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Your ward system cheat sheet

An analysis of the numbers and facts behind the proposed ward systems for the City of Oshawa

By Joel Wittnebel/The Oshawa Express

Residents only have a few more weeks to share their thoughts on a new ward system that will divide the city come the 2018 election.

The process has been ongoing for months, with consultants busy talking with staff and councillors, as well as hosting sparsely attended public open houses for residents looking to get a little more informed.

For those who haven’t attended a meeting, here’s a closer look at each of the options consultants are proposing for Oshawa.

In total, there are 12 different proposed boundary models that divide the city up into five, 10, or what the consultants are calling “mixed ward” models.

The number of councillors is also up in the air as council has the option to increase or decrease the number of people at the table. However, the provincial Municipal Act stipulates council can be no smaller than five members.

During public consultation, residents appear to be heavily in favour of a five-ward model.

Five-Ward Models

In terms of dividing the city up into five sections, council has a series of options as to how the size of council could be configured to fit such a system. First, the overall size of council could be left the same (10 councillors) and the two regional councillors who are losing their seats at the regional table following the 2018 elections would become city councillors. This would leave five city and five regional councillors, with each ward getting one city and one regional representative.

The consultant’s preliminary report notes this is a strong possibility with no change to council budgets or salaries, no need to modify council chambers and it provides equal representation for all wards while increasing accountability. However, the report notes the option does make for larger, more diverse wards, which could be a challenge for councillors.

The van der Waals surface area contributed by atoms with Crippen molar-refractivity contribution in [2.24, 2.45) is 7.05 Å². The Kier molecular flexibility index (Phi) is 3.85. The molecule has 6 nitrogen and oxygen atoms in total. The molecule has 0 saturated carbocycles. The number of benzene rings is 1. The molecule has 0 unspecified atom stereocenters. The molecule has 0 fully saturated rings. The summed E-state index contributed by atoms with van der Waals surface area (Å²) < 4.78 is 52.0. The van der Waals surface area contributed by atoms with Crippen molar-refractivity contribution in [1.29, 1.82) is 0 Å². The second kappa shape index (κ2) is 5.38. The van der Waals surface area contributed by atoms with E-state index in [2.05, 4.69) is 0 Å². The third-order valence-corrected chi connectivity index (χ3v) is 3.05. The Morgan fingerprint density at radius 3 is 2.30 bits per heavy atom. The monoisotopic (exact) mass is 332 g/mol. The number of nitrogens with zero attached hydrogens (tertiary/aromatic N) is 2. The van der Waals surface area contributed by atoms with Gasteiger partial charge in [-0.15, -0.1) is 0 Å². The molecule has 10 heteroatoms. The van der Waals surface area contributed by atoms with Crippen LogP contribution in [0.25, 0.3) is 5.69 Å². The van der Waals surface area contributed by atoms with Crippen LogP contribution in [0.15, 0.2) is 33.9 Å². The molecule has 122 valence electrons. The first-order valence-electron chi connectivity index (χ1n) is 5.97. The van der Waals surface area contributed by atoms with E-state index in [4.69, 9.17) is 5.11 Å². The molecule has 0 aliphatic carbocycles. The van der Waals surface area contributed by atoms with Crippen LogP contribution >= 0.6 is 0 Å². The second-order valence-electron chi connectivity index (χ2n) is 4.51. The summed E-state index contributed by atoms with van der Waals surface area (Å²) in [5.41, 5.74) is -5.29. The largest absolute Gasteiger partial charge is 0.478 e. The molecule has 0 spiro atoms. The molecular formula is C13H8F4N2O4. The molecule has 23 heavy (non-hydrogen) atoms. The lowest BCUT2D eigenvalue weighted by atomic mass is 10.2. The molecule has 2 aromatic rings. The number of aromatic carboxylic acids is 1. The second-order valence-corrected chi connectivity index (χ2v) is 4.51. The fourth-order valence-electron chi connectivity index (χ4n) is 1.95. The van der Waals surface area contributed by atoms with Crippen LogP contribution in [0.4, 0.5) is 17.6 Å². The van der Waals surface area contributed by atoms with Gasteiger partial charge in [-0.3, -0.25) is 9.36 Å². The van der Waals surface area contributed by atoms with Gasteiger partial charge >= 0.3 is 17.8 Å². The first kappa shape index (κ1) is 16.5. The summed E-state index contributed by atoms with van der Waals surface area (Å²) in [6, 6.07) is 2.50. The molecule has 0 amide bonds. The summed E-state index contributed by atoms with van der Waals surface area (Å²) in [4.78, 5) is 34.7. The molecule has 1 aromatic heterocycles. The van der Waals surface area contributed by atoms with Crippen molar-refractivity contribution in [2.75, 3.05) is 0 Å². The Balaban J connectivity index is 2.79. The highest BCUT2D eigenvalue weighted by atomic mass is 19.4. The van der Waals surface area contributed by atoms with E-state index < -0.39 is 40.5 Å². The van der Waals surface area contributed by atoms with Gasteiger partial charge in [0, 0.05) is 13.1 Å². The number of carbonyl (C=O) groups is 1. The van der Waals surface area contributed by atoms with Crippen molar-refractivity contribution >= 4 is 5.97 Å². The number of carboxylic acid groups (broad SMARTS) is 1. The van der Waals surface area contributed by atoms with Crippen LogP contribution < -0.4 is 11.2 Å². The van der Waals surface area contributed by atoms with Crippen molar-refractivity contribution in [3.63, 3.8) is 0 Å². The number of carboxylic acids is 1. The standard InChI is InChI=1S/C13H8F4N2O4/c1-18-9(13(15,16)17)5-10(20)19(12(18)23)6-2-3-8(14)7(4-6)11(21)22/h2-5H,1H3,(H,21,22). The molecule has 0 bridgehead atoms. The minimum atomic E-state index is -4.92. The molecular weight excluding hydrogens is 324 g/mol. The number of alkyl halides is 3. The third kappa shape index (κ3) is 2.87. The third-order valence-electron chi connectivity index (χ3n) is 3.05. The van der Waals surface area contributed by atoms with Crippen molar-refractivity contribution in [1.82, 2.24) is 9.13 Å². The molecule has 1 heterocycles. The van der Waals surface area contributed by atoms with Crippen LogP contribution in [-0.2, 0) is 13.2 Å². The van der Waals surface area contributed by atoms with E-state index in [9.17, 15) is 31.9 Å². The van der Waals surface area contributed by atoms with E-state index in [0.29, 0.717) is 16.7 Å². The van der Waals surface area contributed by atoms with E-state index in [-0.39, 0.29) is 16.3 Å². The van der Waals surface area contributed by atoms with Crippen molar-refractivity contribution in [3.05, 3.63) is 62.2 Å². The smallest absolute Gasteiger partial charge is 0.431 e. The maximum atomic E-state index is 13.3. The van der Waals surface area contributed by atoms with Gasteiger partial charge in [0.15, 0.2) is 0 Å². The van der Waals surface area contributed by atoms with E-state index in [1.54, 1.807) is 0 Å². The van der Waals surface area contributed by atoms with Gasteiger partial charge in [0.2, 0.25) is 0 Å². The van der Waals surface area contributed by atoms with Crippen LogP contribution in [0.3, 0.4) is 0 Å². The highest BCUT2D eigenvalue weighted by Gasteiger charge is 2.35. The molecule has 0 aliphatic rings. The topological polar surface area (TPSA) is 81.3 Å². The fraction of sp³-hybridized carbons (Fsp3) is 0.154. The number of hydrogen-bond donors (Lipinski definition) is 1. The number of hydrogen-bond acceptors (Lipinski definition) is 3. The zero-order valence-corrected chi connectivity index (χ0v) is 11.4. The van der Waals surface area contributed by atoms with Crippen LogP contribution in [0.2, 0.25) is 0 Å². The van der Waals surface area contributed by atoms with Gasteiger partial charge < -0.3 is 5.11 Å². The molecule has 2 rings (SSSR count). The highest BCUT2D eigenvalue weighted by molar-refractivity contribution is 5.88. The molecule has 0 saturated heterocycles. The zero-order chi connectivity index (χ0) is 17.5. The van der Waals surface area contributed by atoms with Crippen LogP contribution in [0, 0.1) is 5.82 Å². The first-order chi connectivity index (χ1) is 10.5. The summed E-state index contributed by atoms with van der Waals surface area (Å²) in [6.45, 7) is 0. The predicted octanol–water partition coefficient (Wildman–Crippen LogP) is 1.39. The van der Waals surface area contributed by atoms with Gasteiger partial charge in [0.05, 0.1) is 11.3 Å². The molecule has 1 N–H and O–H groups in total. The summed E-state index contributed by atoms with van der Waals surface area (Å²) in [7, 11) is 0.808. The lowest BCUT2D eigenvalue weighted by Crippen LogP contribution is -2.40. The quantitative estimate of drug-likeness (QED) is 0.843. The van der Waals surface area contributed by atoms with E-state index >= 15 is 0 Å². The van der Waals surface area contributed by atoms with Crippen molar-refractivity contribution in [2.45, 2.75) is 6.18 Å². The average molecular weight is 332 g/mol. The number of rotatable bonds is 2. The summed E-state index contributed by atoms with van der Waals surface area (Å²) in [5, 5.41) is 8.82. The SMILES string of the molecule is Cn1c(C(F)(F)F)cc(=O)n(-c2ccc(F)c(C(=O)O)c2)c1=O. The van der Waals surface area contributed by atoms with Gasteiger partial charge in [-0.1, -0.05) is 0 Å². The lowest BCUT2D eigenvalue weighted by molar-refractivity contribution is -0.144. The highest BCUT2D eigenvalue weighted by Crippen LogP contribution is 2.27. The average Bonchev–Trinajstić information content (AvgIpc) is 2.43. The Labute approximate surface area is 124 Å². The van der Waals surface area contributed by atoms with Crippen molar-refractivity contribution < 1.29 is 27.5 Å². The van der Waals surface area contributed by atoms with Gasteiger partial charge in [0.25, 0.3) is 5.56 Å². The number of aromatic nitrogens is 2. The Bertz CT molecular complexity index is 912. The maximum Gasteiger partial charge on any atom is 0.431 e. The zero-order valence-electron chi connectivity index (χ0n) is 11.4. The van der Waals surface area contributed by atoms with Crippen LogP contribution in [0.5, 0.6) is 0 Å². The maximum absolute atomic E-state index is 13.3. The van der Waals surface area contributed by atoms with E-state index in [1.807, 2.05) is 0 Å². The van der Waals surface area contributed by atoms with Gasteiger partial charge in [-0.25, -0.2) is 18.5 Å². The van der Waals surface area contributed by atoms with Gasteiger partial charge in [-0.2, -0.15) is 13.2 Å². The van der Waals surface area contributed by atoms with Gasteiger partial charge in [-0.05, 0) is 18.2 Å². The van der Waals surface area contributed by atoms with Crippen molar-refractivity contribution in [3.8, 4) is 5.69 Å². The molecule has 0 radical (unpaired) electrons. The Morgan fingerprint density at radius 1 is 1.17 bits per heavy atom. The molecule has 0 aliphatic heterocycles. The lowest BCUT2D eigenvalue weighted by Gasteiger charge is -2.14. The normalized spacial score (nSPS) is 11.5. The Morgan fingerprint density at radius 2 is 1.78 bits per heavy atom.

Alternatively, the size of council could be cut to six (five regional councillors and the mayor) with one councillor for each ward. Consultants note that while this could have the net effect of reducing council salaries and simplifies representation with one councillor in each ward, it would create weaker representation, weaker accountability, and a “large increase in councillor workload,” which may lead to more staff required to assist.

On the other hand, the size of council could be increased to elect two city councillors per ward and one city/regional councillors, creating a 15-member council. This option could strengthen representation for residents and increase accountability along with full representation for all parts of the city, it would call for an increase in council salaries (five additional councillors) and would require modification to the existing council chambers.

10-Ward Models

With any of the 10-ward system proposals, there is also a call to increase the number of councillors. The consultant’s report proposes an increase in the number of city councillors from the current three to 10, along with five regional councillors.

This would create a system where each city councillor would be elected in a single ward, with each of the five regional councillors elected in what would be a “Regional Ward” made up of two city wards.

Similar to the options in the five-ward proposals, the consultants suggest that while an increase in the number of councillors would allow for strengthened accountability and better representation, those benefits could be offset by the increase in council salary and support budgets.

Mixed Ward Model

Due to the region’s decision to transfer two seats away from Oshawa at the regional table following the 2018 municipal elections, Oshawa has the option to get rid of those positions all together, effectively reducing its council size from 10 to eight.

If they chose to do this, it is the mixed option that would need to be put into place to provide some measure of effective representation for residents. It would be complicated though, consultants state.

“That determination would require two separate or somehow inter-connected ward configurations, one to elective five regional and city councillors and the other to elect the three city councillors,” the report reads. “Conceptually, this option is more complicated than the others since the two ward configurations must be blended together.”

This is a “less desirable” system, the report continues, noting it will likely confuse residents with overlapping wards, which may offset any benefit in the reduction of salaries by removing the two council positions.

While each of the proposed models only depict three-ward options, it is noted that one of the former five-ward models would need to be adopted and placed over top as a “regional ward” system.